Kong, the underappreciated ma(s)chine?


With the release of Reason 5 Propellerhead software introduced the Kong; an instrument totally focussed on creating percussion sounds. While many describe the Kong as being a drum machine or computer I think that doesn’t quite fit the product, simply because the Kong goes both deeper yet also more shallow than your average drum machine. Where a drum machine has an on board sequencer the Kong obviously relies on Reason for that. And while a drum machine usually has a specific (sampled) sound to it the Kong isn’t merely sample-based but can also generate and process its own sound(s).

I don’t think Propellerhead software described Kong as a drum designer just to make it sound cool. In fact, while playing with the Kong I think it comes very close to rivalling one of the more popular drum designers out there: The Maschine itself.

Design against the Machine

Now, I’m not trying to be overly critical here but in my opinion there is a very big difference between a drum machine (or computer) and a designer such as the Kong. Stating the obvious here: Reason knows 2 instruments which were made for percussion. First we have the Kong, obviously, but did we already forget about the Redrum ?

It gets better; while Kong is said to be a drum designer, Redrum has always been known to be a drum computer. There really are huge differences to be considered here, the most obvious one being that Redrum fully relies on its programmable step sequencer whereas Kong relies on input in making or designing a good beat.

Redrum step sequencer section.
Redrum step sequencer

Another obvious difference is that Redrum fully relies on external sound sources to control. These sources can consist of individual samples which Redrum can load and play, but also external instruments which sounds you can trigger through use of Redrum’s CV output.

Speaking of which… If you want to design and program your percussion you can always hookup the Redrum channel CV outputs to Kong’s individual pad CV inputs. Just program Redrum and let it trigger Kong’s own sounds.

But now I’m getting way ahead of myself…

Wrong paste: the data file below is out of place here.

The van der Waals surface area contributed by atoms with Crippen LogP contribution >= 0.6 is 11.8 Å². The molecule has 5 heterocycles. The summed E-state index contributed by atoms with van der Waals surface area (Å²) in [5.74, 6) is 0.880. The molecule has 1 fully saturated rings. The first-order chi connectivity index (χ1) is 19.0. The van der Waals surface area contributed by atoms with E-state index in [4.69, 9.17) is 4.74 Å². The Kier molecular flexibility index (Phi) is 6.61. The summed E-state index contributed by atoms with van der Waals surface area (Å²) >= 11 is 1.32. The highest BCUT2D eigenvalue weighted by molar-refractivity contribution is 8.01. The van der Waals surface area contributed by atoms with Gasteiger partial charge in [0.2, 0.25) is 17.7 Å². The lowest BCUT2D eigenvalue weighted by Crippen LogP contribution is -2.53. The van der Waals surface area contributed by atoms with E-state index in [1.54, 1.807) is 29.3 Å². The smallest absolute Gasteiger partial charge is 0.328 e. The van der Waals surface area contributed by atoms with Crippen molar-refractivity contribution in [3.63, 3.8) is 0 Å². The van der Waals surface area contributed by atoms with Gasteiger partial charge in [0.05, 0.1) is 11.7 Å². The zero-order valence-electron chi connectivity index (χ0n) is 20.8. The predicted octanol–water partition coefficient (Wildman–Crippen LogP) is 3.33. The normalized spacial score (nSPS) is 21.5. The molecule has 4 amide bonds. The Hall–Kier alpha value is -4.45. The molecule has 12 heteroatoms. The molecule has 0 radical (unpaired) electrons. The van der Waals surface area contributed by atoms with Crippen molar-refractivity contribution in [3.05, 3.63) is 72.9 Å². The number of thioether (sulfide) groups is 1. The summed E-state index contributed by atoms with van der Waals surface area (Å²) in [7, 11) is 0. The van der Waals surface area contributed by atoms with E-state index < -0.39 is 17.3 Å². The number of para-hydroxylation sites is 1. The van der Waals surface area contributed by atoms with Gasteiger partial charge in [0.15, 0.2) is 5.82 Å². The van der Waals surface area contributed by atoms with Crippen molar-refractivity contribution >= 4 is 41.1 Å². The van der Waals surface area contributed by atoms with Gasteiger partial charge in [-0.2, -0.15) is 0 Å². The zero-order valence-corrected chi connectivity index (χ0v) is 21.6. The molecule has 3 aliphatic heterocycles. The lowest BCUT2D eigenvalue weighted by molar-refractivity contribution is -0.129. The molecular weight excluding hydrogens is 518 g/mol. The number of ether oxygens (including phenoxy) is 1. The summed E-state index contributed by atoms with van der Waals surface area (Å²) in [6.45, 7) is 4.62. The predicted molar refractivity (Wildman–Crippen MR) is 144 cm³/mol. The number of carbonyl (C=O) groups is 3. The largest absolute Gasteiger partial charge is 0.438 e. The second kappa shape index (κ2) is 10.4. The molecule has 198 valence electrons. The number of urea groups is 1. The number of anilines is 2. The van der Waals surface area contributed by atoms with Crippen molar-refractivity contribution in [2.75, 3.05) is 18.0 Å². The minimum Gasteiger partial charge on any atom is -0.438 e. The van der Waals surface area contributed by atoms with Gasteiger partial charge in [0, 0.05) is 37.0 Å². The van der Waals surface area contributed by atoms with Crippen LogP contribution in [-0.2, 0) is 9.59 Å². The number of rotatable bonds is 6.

Beyond the pads

16 Pads...The first thing people notice when they see the Kong is the pad section. And I think its this section which makes people approach this instrument with the idea that its “just” a drum machine. Even though these people most likely realize how extensive the Reason environment itself can go.

But honestly; there is so much more to Kong than that. In fact, I think that Kong easily matches the extensiveness which the Thor polyphonic synthesizer has to offer us. Sure; when it comes to signal routing then Thor’s routing section totally beats the competition. But that doesn’t mean other instruments can’t match its extensiveness…

Covering all bases

Thor provides us with several oscillators; from analog to wavetable right down to combinations (multi osc. or FM osc. for example). It tries to cover the whole spectrum of polyphony (at least a huge part of it). In other words: providing several different sound sources which can be used together.

A 7 piece drumkit, as shown on Wikipedia.
A 7 piece drumkit.

Kong on the other hand is fully based on percussion. When you look at an average drum set you’ll notice that it uses bass drums, snare drums, a hi-hat stand with cymbals and several tom-tom drums. While there exist plenty of variation the basis always consists of these 4 elements.

So as could be expected the Kong provides us with drum modellers which can be used to generate all these types of drum effects. Physical and analog bass, snare and tom generators whereas the cymbals (“Hi-hat”) are always analog based.

So just like Thor the Kong also tries to cover the entire basis of what it was designed to do.

And where Thor provides us with a collection of 4 different filter types, Kong actually has 9 of them. However, just like the filters on Thor are aimed at sound synthesis (formant filter, band-pass filter, etc.) the ones with Kong are focussed on percussion (echo, ring modulator, reverb, etc.).